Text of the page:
This document applies to all versions of AIX.
The information in this document applies to those situations where a queue goes to a DOWN state after having printed only a portion of the submitted job, or where there is otherwise some data loss, or where output from the cat command is redirected to the device file and printed output shows data loss.
All serial printers require some means of regulating the flow of data to and from the system to which they are attached. The suspension and resumption of data flow is necessary in a variety of circumstances. For example, the host to which the printer is attached must be signaled to stop sending data for the following reasons:
XON/XOFF refers to the characters sent to resume and suspend transmission respectively. As the operating system must interpret these characters, this method is termed "software" flow control. When the printer buffer nears capacity, the printer sends an XOFF character to the system to signal it to suspend data transmission. After most of the buffer contents have printed, the printer sends an XON character to the system to signal it to resume data transmission.
DTR refers to the Data Terminal Ready signal. The printer DTR pin is wired to the system DCD (Data Carrier Detect) pin. As the serial port regulates this kind of flow control, it is referred to as "hardware" flow control. When the printer buffer nears capacity, the printer drops DTR, at which point the system no longer has the signal that indicates the presence of the printer and the serial port suspends data transmission. When most of the contents of the the printer buffer have printed, DTR is raised, causing the serial port to detect the presence of the printer and resume data transmission.
NOTE: DTR pacing is not a possibility for all printers.
This is another kind of "hardware" flow control. The RTS/CTS method uses Request To Send (RTS) - Clear To Send (CTS) signaling. It is commonly used for terminals and modems. The few brands of printers that use this method drop RTS when the printer buffer nears its capacity. The printer RTS pin is wired to the system CTS pin. The AIX lp driver, however, does not not allow for this kind of flow control; the lp driver requires that CTS be high at all times. When used with AIX these printers must use the tty driver, or a custom cable must be built.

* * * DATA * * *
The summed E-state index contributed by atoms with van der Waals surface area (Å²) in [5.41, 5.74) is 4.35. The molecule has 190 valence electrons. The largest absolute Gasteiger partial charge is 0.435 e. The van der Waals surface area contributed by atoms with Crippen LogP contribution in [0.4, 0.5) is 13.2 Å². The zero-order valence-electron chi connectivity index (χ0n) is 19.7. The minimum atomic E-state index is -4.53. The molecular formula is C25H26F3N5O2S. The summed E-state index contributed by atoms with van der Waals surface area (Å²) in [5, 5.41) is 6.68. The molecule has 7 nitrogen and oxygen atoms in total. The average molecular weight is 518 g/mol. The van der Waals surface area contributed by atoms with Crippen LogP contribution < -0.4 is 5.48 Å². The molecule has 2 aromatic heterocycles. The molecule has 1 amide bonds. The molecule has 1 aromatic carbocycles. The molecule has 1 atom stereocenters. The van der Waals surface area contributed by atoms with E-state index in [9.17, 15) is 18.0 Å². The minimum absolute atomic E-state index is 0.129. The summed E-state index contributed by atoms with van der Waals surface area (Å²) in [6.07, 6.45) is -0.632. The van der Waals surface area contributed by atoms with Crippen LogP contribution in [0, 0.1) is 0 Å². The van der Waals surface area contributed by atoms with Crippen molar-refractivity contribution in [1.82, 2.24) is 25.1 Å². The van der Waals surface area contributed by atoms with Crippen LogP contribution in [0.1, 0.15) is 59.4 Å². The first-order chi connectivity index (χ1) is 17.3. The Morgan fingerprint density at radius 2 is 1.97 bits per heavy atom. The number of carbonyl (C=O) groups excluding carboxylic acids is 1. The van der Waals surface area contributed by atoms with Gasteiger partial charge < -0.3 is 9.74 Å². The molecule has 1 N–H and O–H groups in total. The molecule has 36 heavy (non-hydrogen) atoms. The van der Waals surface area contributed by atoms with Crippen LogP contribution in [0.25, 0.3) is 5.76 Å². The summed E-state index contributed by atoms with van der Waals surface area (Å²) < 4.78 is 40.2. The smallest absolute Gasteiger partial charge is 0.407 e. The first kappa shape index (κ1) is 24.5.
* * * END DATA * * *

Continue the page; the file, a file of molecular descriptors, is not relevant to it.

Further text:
NOTE: A tty driver must be used where the printer is limited to this kind of flow control and standard cabling is used.
SSD is a kind of "hardware" flow control used by very few printers. AIX does not support this method. For use with AIX, printers intended for SSD flow control must have the SSD pin wired to the system DCD and the lp driver must be configured for DTR flow control.
A "full spec" cable (typically 8 wires) is required for "hardware" flow control (that is, flow control other than XON/XOFF). Modems, multiplexors ("muxes"), and so on that are used on the connection between the printer and the computer's serial port do not allow for the signaling required by hardware flow control. In these situations, XON/XOFF flow control must be used.
lptest generates output in a "barber pole" pattern that makes data loss readily apparent. To redirect the output of lptest to the lp device, execute:
lptest > /dev/lp#
# is the number of the lp device file.
Where data loss (printed output missing characters) is occurring, consider the following resolutions:
[ Doc Ref: 90605202814658 Publish Date: Mar. 29, 2001 4FAX Ref: 7457 ]